Guid Essay

Guid Essay

A Look into O’Connor’s Character’s Eyes: Critical Analysis of ‘ A Good Man is Hard to Find’ – Free Essay Example

Flannery O’Connor, a well-known author, wrote mostly about the relationship between people and God. O’Connor, a Roman Catholic, was devoted to her religion. Most of her stories revolve around southern, rural culture and the people who lived in this environment. O’Connor used many themes and symbols in her stories, and one symbol that particularly sticks out is a character’s eyes. Flannery O’Connor uses character’s eyes to convey qualities that lead to a profound understanding of their actions.

O’Connor uses eye color to reveal qualities about the characters because vision is an extremely important aspect of human life. The color of a character’s eyes in many of O’Connor’s short stories reflects their view of the world and the people around them. Vision, or someone’s ability to see through their eyes, has historically been referred to as more than just how someone is able to use sight, “[…] for the first two hundred years of its existence, the word “vision” referred exclusively to sight with the mind’s eye […]” (Nelson). Flannery O’Connor gives the reader an in-depth description of the eyes of a character because it gives the reader a preview of the character’s mind’s eye. For example, when a character has small, black eyes the reader is to assume that they are not pure, but a character with bright, blue eyes is seen as innocent. Flannery O’Connor uses these descriptions because she is revealing a part of the character to the reader.

One of the most prevalent examples of O’Connor’s symbolism with a character’s eyes is in her short story, “Revelation”. Ruby Turpin’s beady eyes scanned the waiting room and analyzed the people sitting there. Vision in its entirety is an important aspect in the story because at the end when Mrs. Turpin has her revelation, she has a vision of heaven and of a better life. When Ruby Turpin is surveying the waiting room, she is meeting the people’s eyes and judging them. In “Revelation”, “[an] examination of eyes as symbols reveals the gradual unfolding that leads Ruby Turpin to her ultimate personal revelation” (Smith). Mrs. Turpin’s judgment and hypocrisy lead to her revelation in the end. A reader can predict this by the description of her eyes. The fact that they are little and bright gives the reader a sense that she has a bright view of either herself or of the world, and since they are black the reader can tell that Mrs. Turpin is not the most innocent or kind character.

As the story progresses, the reader can understand why Ruby Turpin’s eyes are little, bright, and black because, although she has a cheery sense of her life, she is a hypocrite and in reality, is very lost. O’Connor brings in the symbolism of eyes and vision because of her religious beliefs. In the beliefs of Christianity, vision also holds a key role. Specifically, in “Revelation” the vision Mrs. Turpin has is life-changing. “The cost—and gift—of such a burning is a clarity of vision […]” (Bruner) and to Mrs. Turpin her burning revelation gives her a lack of ambiguity about her life thus far. The symbolism of Mrs. Turpin’s eyes is relative to the story not only because her eyes describe her personality, but because Mrs. Turpin’s view of the world is different due to her distorted vision.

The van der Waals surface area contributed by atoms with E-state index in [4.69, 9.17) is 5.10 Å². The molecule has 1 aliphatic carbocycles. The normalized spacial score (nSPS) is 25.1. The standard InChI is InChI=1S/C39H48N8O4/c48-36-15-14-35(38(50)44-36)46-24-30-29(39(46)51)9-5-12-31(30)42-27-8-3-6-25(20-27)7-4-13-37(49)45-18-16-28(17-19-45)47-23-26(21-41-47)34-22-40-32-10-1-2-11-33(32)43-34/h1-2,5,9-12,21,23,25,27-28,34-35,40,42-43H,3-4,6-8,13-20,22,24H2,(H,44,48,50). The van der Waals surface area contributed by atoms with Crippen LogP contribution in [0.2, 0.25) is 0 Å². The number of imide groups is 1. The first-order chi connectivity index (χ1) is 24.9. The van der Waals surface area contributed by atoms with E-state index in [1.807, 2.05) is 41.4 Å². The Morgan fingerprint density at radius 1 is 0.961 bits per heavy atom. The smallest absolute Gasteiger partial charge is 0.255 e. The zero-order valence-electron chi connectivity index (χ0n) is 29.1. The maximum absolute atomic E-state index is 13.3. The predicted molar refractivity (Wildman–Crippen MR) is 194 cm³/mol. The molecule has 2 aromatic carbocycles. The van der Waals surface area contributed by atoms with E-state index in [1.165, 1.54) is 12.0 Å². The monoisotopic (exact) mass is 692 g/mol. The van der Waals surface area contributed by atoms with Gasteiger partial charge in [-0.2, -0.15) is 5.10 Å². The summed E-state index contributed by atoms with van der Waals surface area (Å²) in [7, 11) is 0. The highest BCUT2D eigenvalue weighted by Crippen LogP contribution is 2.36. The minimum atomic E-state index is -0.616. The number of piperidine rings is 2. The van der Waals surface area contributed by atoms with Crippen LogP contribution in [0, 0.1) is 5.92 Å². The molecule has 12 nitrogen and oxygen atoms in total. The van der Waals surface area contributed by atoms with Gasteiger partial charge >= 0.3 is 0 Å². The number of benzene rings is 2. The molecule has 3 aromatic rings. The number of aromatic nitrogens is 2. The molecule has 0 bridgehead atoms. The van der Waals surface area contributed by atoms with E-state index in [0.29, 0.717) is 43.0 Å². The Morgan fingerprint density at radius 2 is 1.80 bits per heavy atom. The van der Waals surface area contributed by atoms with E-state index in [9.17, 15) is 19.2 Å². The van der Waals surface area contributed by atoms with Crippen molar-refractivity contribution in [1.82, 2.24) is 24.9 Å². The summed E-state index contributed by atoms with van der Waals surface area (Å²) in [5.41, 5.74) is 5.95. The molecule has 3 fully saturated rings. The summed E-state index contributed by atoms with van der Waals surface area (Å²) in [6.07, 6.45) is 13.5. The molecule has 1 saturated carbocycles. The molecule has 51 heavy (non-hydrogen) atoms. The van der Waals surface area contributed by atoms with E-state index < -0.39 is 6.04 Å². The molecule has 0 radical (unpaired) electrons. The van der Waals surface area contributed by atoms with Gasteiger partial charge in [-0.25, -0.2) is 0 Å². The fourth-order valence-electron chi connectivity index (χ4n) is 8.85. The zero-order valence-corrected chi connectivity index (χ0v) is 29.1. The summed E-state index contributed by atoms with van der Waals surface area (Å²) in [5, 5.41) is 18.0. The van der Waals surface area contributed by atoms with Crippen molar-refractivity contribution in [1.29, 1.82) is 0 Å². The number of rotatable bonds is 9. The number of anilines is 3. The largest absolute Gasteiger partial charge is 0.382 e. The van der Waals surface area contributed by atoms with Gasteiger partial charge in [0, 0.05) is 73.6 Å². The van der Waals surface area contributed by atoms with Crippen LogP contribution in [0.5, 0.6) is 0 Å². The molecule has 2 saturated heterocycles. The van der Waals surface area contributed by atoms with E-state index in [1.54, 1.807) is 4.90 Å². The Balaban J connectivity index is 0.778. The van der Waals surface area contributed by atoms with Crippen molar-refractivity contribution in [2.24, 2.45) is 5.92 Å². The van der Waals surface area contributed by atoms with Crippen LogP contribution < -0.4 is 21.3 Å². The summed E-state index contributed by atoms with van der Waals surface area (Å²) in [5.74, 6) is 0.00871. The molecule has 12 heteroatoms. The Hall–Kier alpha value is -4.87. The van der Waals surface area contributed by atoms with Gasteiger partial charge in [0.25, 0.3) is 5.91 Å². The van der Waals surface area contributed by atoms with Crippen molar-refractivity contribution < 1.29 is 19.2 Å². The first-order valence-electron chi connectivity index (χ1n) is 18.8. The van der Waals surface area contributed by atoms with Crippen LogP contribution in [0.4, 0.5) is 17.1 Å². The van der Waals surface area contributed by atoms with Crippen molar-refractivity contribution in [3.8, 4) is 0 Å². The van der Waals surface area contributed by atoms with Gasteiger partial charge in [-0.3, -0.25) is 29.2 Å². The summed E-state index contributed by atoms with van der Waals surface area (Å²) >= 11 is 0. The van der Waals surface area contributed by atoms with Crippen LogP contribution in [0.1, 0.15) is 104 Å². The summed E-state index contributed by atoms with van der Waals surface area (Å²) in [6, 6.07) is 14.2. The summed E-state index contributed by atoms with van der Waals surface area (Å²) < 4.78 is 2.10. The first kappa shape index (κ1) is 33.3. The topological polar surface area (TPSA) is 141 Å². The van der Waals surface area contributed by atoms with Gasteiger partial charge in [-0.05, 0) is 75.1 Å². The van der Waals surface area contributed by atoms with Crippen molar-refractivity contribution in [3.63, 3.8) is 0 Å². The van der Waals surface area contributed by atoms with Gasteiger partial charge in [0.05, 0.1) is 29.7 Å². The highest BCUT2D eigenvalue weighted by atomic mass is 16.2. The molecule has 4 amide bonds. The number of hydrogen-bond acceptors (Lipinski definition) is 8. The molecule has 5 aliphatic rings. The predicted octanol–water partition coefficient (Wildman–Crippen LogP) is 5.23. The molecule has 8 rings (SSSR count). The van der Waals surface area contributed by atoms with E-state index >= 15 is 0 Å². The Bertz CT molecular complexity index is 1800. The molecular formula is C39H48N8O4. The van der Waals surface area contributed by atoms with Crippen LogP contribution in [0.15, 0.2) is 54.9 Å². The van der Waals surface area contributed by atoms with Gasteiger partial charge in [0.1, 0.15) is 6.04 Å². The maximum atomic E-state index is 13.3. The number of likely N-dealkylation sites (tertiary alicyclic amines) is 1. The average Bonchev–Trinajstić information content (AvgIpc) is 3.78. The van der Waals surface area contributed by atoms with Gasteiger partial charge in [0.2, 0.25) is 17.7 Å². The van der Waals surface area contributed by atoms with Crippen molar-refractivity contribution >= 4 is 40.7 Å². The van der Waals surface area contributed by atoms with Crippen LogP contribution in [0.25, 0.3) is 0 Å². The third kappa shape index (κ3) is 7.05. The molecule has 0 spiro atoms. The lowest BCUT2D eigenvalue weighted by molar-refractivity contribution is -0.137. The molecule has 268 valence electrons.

Mary Grace’s eyes are also vastly incorporated into “Revelation.” Mary Grace and her mother both have blue eyes, but O’Connor describes the lady’s eyes as captivating and Mary Grace’s as distasteful. O’Connor’s description of Mary Grace’s eyes reflects Mrs. Turpin’s character more than Mary Grace’s. Mrs. Turpin is judging this young girl and viewing Mary Grace’s eyes as ugly. The description also shows how Mary Grace does not have eyes that are pleasant to look at, and that reflects on her character. Her unpleasant eyes display her unlikable character. Mary Grace also stares at Ruby Turpin throughout the story and gives her dirty looks. This eventually ends with Mary Grace’s outburst. When Mary Grace is looking at Mrs. Turpin, O’Connor describes her eyes as, “[…] fierce brilliant eyes” (371). The shift in Mary Grace’s eyes is a symbol of Mary Grace releasing her pent-up anger on Mrs. Turpin. Mary Grace’s eyes change because she is changing with them.

Elevating Essay Writing: Delivering Excellence and Literary Distinction

Crafting Essays that Leave a Lasting Impression

In the realm of academic expression, where words have the power to shape ideas and inspire minds, we stand as a beacon of excellence. As dedicated essayists, we take immense pride in our ability to weave words into captivating narratives, enlightening arguments, and thought-provoking analyses. Our journey as essay writers has been one of continuous growth and meaningful impact. Let’s explore some remarkable instances where our expertise has made a significant difference.

Guiding Students Towards Success

Our journey is intertwined with the success stories of numerous students who sought our guidance. In one instance, a struggling undergraduate approached us with an intricate topic in the field of sociology. Through meticulous research and a nuanced understanding of the subject, we formulated an essay that not only secured the student’s academic standing but also ignited their passion for social sciences.

Similarly, a graduate student grappling with the complexities of literary criticism found solace in our expertise. We delved into the depths of literary theory, dissecting texts and exploring nuanced interpretations. The resulting essay not only garnered accolades but also instilled a newfound confidence in the student’s analytical abilities.

Breathing Life into Topics: Examples of Our Endeavors

  1. The Intersection of Technology and Society: In an era dominated by technological advancements, we embarked on an essay that explored the intricate relationship between technology and society. By seamlessly blending sociological insights with technological trends, we created an essay that resonated with readers across disciplines.